Bryn Mawr Classical Review

BMCR 2017.08.30 on the BMCR blog

Bryn Mawr Classical Review 2017.08.30

Jeremy McInerney, Ineke Sluiter (ed.), Valuing Landscape in Classical Antiquity: Natural Environment and Cultural Imagination. Mnemosyne supplements. Monographs on Greek and Latin language and literature, 393.   Leiden; Boston:  Brill, 2016.  Pp. xv, 495.  ISBN 9789004319707.  $181.00.  


Reviewed by Laura Zientek, Brigham Young University (laura_zientek@byu.edu)

Preview
[Authors and titles are listed at the end of the review.]

This volume is a collection of essays revised from papers presented at the 2014 Penn-Leiden Colloquium, which focused on examining landscapes of value in the ancient Mediterranean. It is a welcome addition to a growing body of scholarly work in Classics on landscape studies, and. Because it collects a variety of focused studies, McInerney’s and Sluiter’s volume is able to incorporate the diversity of both landscape studies and the Classical world itself. While “landscape” may be a necessary and applicable unifying term, it is also unavoidably anachronistic, with no simple analog in Greek or Latin. Landscape studies encompass a wide array of subtopics, including space, place, human memory, geology, geography, topography, cartography, population studies, environment, ecocriticiscm, aesthetics, and more., McInerney and Sluiter define landscape as it applies to their collection as “a creation of human culture” through “the symbolic use of terrain” (1), and cite the work of Denis Cosgrove on landscape and Henri Lefebvre on space. 1 According to their interpretation, landscapes are polyvalent, with meaning varying among different observers and experiences. Landscape is a medium for cultural ideas, and may even be understood as “terrain rendered into text” (15). This approach to landscape in Classical antiquity is suitably nuanced yet broad and provides a fitting introduction to the sixteen individual essays that follow.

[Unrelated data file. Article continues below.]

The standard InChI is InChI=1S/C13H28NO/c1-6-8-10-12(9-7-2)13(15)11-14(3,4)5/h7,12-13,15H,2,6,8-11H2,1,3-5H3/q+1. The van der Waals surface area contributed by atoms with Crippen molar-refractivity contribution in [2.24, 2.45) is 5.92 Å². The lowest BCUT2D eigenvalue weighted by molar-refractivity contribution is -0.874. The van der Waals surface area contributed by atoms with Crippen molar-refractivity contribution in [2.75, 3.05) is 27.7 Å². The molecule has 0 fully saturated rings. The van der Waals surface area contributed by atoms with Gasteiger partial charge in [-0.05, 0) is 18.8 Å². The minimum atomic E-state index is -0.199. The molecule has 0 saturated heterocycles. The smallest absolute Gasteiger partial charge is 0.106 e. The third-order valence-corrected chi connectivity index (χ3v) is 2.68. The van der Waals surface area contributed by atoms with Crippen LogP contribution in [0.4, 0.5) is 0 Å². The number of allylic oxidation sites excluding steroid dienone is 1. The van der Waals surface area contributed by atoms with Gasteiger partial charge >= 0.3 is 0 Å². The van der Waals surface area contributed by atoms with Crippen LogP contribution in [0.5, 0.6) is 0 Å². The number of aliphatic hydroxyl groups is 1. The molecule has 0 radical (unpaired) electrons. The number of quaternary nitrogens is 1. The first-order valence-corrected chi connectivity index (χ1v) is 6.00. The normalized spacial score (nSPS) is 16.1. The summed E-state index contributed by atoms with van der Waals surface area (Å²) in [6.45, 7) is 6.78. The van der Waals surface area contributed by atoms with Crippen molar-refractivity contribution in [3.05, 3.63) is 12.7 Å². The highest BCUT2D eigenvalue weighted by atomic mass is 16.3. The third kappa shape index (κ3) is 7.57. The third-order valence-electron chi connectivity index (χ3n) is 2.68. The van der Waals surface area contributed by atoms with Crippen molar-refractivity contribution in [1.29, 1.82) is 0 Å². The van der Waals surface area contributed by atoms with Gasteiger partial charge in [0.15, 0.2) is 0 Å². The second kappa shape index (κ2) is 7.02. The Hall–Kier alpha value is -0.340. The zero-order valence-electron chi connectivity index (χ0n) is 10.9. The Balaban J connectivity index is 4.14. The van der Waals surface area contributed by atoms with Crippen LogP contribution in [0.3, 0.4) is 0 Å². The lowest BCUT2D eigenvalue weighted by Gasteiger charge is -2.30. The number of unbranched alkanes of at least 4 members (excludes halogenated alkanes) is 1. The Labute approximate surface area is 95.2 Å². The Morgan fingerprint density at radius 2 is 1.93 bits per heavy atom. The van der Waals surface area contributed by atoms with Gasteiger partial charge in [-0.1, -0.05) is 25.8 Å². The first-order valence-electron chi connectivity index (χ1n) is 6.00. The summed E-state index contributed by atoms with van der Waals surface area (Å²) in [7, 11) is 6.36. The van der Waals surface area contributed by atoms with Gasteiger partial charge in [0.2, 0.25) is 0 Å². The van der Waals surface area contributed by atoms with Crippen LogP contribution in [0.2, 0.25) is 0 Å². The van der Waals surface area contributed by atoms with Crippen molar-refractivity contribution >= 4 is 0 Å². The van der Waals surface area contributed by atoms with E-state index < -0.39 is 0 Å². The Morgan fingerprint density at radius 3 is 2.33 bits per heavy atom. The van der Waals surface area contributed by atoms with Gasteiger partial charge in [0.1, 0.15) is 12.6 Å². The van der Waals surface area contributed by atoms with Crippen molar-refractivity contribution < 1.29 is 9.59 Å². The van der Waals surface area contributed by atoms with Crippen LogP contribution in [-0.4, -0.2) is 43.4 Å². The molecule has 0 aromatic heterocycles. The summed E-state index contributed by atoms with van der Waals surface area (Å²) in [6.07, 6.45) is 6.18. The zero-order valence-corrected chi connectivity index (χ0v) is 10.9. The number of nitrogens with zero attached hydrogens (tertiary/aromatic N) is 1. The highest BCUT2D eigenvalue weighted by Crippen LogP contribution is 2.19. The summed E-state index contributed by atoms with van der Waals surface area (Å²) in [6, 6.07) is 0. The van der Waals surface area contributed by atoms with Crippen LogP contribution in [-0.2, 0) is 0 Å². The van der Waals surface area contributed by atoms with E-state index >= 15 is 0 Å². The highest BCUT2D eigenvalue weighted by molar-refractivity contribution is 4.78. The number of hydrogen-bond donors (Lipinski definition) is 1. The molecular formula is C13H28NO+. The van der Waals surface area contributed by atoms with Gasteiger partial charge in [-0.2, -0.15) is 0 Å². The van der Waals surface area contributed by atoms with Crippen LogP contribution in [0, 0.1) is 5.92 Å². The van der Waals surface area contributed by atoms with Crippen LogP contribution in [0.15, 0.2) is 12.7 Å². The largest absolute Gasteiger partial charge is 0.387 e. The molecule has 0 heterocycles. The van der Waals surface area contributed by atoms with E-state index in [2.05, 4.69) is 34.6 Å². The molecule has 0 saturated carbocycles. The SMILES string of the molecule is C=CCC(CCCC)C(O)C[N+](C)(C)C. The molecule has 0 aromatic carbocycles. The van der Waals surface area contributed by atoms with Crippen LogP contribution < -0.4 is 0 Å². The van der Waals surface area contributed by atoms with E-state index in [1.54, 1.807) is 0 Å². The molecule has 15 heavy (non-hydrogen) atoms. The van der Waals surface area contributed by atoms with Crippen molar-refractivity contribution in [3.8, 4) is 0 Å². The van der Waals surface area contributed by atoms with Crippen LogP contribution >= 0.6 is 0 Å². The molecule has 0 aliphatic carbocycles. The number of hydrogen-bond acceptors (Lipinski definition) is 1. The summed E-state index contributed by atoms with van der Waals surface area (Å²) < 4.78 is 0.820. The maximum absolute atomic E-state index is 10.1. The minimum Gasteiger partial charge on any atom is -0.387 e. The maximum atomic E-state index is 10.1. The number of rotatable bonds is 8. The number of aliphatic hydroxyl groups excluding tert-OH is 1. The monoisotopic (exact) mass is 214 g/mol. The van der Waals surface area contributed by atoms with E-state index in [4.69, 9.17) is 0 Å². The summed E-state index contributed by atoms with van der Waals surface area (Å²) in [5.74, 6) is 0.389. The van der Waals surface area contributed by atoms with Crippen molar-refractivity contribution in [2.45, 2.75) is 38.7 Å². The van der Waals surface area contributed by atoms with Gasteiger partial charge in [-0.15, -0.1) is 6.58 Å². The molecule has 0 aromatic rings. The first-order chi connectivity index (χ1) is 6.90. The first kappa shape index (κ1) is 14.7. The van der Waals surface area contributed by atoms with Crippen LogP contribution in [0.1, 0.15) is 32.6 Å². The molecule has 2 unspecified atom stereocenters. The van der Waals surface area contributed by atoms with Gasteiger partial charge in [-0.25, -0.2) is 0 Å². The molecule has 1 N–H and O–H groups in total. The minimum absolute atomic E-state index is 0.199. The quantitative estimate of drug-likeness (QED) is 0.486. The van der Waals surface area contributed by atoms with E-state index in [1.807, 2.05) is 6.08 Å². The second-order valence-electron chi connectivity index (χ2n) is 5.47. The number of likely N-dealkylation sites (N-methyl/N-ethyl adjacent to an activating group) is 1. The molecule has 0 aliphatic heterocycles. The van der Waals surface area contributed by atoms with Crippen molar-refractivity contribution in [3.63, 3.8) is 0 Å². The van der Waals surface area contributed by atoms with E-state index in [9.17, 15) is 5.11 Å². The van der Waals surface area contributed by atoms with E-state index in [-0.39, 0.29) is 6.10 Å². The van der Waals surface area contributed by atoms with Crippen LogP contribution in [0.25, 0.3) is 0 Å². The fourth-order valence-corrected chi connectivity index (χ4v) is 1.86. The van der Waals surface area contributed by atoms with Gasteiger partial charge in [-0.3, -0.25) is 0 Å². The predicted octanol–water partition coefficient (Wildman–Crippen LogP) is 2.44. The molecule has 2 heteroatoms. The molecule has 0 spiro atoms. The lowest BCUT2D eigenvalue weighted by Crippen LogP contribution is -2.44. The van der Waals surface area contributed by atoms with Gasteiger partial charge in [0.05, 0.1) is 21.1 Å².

Part I, “Mountains,” contains essays that draw on literary sources as well as theories of visualization that seek to understand the context and significance of mountains in ancient thought and experience. Two authors focus on specific peaks: Richard Buxton builds on his previous work on mountains in Greek myth, literature, and thought in a focused approach to Mt. Etna’s simultaneous wild metamorphic nature and its “fluid actuality” as a volcano (43);2 Christina G. Williamson looks at Teuthrania (Kalerga Tepe) as a focal point in the adjacent Pergamene landscape and in local mythography, effectively employing modern theories of viewsheds and foregrounded/backgrounded places. The standout chapter of this section is Jason König’s “Strabo’s Mountains,” in which the author explores the nuances of Strabo’s dichotomy between civilization and wilderness, as well as the integration of mountains into human contexts throughout the Mediterranean world. Equally important is König’s methodological argument, that understanding the significance of landscape in an ancient text benefits from a total and chronological reading of that text, since “successive moments of landscape depiction have a very complex intratextual relation with each other” and “they tell between them a developing story as each text goes on” (47). While studying isolated passages does have value, the ubiquity of landscape to the human experience requires these more universal approaches to textual sources as well.

The next pair of essays concerns “Underground and Underworld.” Julie Baleriaux’s study of mythological and literary treatments of karst geology and subterranean rivers represents Greek sources well, but could have benefitted from more discussion of geology vis-à-vis myth and philosophy. Kathrin Winter uses Senecan drama to study the emotional quality of spatial experience. Winter deftly analyzes a selection of Senecan texts (Hercules Furens, Thyestes, and Oedipus) to argue that the connection between landscape and emotional experience is “diffuse and ubiquitous” (129-30) rather than originating with either landscape or viewer alone. The effect, she argues, is a “defamiliarization” (135) that destabilizes the assumed definitions of human and non-human, and the expression of “something inherently indescribable” (143). The observation here, that the atmosphere of landscape scenes can have a greater effect on the reader than the mere sum of its words may suggest, has valuable implications for the study of aesthetic experience in ancient literature.